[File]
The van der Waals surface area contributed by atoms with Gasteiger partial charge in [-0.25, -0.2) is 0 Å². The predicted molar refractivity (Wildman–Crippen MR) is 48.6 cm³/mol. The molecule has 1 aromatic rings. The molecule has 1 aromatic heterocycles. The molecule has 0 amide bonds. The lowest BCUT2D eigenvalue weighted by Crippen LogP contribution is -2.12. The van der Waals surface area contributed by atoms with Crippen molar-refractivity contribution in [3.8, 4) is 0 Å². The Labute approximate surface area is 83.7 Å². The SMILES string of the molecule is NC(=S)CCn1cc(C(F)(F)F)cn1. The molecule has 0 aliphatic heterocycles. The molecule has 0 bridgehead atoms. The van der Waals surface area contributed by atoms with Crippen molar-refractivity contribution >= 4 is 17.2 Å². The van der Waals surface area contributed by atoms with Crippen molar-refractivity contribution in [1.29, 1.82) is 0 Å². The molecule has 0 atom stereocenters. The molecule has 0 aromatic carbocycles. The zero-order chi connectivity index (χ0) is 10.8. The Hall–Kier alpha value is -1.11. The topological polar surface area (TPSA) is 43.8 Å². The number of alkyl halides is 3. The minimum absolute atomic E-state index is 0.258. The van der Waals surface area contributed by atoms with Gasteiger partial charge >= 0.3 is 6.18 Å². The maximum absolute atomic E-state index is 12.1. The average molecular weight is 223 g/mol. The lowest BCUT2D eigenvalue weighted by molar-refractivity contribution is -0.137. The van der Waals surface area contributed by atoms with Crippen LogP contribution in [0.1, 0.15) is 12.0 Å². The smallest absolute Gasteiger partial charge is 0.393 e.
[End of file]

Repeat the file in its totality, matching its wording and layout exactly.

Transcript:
The van der Waals surface area contributed by atoms with Gasteiger partial charge in [-0.25, -0.2) is 0 Å². The predicted molar refractivity (Wildman–Crippen MR) is 48.6 cm³/mol. The molecule has 1 aromatic rings. The molecule has 1 aromatic heterocycles. The molecule has 0 amide bonds. The lowest BCUT2D eigenvalue weighted by Crippen LogP contribution is -2.12. The van der Waals surface area contributed by atoms with Crippen molar-refractivity contribution in [3.8, 4) is 0 Å². The Labute approximate surface area is 83.7 Å². The SMILES string of the molecule is NC(=S)CCn1cc(C(F)(F)F)cn1. The molecule has 0 aliphatic heterocycles. The molecule has 0 bridgehead atoms. The van der Waals surface area contributed by atoms with Crippen molar-refractivity contribution >= 4 is 17.2 Å². The van der Waals surface area contributed by atoms with Crippen molar-refractivity contribution in [1.29, 1.82) is 0 Å². The molecule has 0 atom stereocenters. The molecule has 0 aromatic carbocycles. The zero-order chi connectivity index (χ0) is 10.8. The Hall–Kier alpha value is -1.11. The topological polar surface area (TPSA) is 43.8 Å². The number of alkyl halides is 3. The minimum absolute atomic E-state index is 0.258. The van der Waals surface area contributed by atoms with Gasteiger partial charge >= 0.3 is 6.18 Å². The maximum absolute atomic E-state index is 12.1. The average molecular weight is 223 g/mol. The lowest BCUT2D eigenvalue weighted by molar-refractivity contribution is -0.137. The van der Waals surface area contributed by atoms with Crippen LogP contribution in [0.1, 0.15) is 12.0 Å². The smallest absolute Gasteiger partial charge is 0.393 e.